DP10955 The Conquest of Israeli Inflation and Current Policy Dilemmas

Author(s): Alex Cukierman, Rafi Melnick
Publication Date: November 2015
Keyword(s): dollarization, expectations anchoring, inflation uncertainty, relative price variability
JEL(s): E3, E4, E5, G10
Programme Areas: International Macroeconomics and Finance, Monetary Economics and Fluctuations
Link to this Page: cepr.org/active/publications/discussion_papers/dp.php?dpno=10955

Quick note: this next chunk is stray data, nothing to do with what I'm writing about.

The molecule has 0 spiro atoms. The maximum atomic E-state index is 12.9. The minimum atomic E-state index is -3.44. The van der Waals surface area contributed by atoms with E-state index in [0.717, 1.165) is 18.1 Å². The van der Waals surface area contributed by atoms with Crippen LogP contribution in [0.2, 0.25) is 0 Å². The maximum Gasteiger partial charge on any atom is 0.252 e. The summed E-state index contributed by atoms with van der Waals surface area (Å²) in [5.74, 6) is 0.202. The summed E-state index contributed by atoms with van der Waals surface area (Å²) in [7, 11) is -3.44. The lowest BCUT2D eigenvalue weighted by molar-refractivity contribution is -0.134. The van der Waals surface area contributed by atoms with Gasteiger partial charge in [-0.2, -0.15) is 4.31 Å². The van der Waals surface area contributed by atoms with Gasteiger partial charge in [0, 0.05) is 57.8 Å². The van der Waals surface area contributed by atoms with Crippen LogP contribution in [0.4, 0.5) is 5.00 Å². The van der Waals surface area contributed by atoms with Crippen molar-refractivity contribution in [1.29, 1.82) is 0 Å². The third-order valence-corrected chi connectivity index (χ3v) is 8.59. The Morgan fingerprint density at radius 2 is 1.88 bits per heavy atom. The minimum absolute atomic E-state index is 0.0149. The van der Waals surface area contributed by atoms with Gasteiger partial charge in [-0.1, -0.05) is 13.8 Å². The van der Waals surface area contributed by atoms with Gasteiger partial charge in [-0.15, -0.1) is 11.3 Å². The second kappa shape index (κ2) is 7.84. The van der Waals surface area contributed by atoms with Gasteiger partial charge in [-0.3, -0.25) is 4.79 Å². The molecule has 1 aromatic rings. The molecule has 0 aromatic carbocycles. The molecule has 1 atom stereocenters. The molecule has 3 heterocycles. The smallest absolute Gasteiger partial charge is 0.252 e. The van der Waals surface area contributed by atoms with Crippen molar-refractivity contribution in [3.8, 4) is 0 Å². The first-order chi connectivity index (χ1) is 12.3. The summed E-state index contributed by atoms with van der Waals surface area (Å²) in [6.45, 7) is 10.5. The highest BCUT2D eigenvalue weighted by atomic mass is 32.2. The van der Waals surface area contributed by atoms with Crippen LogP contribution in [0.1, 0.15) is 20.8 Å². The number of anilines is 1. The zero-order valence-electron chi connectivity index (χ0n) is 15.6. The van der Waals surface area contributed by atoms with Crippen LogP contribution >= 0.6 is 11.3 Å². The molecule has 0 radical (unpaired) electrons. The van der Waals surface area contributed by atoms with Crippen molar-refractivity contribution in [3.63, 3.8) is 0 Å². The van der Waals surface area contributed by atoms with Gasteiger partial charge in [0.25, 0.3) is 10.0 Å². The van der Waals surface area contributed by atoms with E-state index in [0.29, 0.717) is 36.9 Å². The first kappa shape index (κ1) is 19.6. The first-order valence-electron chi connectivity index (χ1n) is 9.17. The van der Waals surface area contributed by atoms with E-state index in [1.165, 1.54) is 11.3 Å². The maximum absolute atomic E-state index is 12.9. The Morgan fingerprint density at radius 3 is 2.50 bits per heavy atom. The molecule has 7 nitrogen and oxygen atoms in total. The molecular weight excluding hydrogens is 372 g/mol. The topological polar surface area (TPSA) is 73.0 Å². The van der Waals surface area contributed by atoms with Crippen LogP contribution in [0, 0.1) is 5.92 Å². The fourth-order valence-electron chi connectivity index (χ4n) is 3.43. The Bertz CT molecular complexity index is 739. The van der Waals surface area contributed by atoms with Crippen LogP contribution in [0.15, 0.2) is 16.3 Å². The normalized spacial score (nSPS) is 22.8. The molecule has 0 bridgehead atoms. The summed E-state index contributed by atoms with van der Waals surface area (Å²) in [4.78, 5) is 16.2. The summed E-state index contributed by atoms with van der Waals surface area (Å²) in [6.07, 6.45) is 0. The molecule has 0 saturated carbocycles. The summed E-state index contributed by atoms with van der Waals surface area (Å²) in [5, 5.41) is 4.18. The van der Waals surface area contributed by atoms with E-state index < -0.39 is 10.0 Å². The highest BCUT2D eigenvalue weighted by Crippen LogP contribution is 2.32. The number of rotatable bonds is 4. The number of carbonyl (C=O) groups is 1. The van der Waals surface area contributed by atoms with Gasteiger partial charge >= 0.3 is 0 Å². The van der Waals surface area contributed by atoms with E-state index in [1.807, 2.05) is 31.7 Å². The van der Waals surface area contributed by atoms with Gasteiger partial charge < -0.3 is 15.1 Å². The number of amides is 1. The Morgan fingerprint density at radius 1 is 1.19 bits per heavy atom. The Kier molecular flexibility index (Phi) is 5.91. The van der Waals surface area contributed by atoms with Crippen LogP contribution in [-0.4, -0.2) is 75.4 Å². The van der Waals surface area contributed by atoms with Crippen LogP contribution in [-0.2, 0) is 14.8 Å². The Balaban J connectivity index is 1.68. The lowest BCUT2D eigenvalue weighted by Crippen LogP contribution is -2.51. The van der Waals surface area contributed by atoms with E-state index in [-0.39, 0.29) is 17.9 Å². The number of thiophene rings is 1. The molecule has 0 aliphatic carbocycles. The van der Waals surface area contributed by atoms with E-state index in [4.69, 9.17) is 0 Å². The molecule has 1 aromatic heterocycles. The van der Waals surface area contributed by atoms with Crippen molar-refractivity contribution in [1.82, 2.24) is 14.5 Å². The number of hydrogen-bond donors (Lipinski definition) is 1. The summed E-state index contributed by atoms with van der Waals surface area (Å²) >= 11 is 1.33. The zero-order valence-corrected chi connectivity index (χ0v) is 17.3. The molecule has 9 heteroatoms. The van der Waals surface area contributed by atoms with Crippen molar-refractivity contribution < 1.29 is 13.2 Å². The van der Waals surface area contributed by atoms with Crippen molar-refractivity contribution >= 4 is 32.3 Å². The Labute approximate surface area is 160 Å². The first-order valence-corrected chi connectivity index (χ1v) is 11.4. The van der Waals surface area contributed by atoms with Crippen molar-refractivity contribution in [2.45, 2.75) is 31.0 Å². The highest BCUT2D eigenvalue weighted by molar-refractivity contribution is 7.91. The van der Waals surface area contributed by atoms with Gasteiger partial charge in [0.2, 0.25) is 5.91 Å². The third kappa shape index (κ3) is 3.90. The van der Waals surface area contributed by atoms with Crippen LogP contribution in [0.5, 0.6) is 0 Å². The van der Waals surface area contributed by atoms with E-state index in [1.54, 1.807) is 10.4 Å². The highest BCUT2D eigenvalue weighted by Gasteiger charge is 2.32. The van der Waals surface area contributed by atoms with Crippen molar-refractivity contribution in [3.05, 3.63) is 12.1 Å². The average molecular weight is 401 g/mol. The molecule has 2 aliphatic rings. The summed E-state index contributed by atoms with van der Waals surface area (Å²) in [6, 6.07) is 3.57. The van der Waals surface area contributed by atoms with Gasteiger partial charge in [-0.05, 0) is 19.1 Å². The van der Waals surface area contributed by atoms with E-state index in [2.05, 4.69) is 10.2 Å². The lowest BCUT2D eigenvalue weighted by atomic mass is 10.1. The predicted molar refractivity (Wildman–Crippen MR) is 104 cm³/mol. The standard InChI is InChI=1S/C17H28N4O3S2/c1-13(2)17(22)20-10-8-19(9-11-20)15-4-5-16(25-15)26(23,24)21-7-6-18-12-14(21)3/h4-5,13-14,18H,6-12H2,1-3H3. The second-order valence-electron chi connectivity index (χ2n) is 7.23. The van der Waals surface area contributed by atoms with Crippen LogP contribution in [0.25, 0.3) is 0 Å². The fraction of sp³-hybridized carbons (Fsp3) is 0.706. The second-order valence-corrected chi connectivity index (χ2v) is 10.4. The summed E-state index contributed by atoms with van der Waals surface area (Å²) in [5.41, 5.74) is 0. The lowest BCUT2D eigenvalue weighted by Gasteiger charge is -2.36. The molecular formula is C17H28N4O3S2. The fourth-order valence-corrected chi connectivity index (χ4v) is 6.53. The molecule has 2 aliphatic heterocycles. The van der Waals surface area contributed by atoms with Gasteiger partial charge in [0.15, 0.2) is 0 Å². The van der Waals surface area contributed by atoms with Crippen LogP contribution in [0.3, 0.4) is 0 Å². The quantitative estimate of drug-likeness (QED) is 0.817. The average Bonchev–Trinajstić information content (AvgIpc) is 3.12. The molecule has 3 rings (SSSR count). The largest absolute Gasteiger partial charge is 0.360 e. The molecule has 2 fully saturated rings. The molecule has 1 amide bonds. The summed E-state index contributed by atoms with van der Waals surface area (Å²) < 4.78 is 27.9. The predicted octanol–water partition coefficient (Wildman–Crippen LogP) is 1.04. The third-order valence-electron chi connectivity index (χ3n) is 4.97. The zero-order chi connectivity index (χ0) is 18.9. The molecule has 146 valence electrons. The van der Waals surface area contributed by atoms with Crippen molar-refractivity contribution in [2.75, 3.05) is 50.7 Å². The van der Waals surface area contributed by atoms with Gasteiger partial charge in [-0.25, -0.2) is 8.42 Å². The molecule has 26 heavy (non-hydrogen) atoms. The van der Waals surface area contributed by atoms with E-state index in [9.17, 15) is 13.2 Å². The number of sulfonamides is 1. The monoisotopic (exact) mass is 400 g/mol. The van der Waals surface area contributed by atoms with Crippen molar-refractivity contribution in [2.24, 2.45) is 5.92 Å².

During the five decades since the creation of the Bank of Israel in 1954 Israel experienced high and extremely variable inflation. Price stability (as defined by current international norms) was finally achieved at the beginning of the twenty first century. The paper divides the 1954-2015 sample into six sub-periods characterized by different inflation environments. The first part of the paper documents the impact of those different inflation environments on the average speed of individual price adjustments, the related pass-through from the exchange rate to domestic prices, inflation uncertainty, the extent of dollarization, relative price variability and the cost and time to maturity of the public debt. There are major quantitative differences in the above mentioned variables between the five inflationary sub-periods and the more recent price stability period. Among those are dramatic changes in the anchoring of inflation expectations, in the pass-through coefficient, inflation uncertainty, the speed of price adjustments, relative price variability, the (rather late) disappearance of dollarization in the real estate market and the benefits induced by price stability for the financing of the public debt. The paper provides an explanation for the fact that high inflation was stabilized in ?one shot? while the subsequent moderate inflation was stabilized gradually within an inflation targeting framework. It argues that the second stabilization fits into the mold of the opportunistic approach to disinflation. The second part of the paper focuses solely on the period of price stability. It documents major, non-inflation related, structural changes since the turn of the century and discusses current policy dilemmas. Among the major structural changes are a persistent switch from current account deficits to surpluses, increased flexibility in the labor market, a reduction in the size of government, separation of pension and provident funds from the banking system and the emergence of a corporate bond market. Particularly remarkable is the macroeconomic resilience of the Israeli economy to the world financial crisis. As in many developed economies both the inflation gap and the output gap are recently in the negative range implying that, on both counts, monetary policy should be expansionary. The current policy rate is indeed almost at the zero bound. On one hand this policy, along with occasional interventions in the forex market, partially offsets overvaluation pressures on the exchange rate. On the other it reinforces a nine year long cycle of price increases in the real estate market.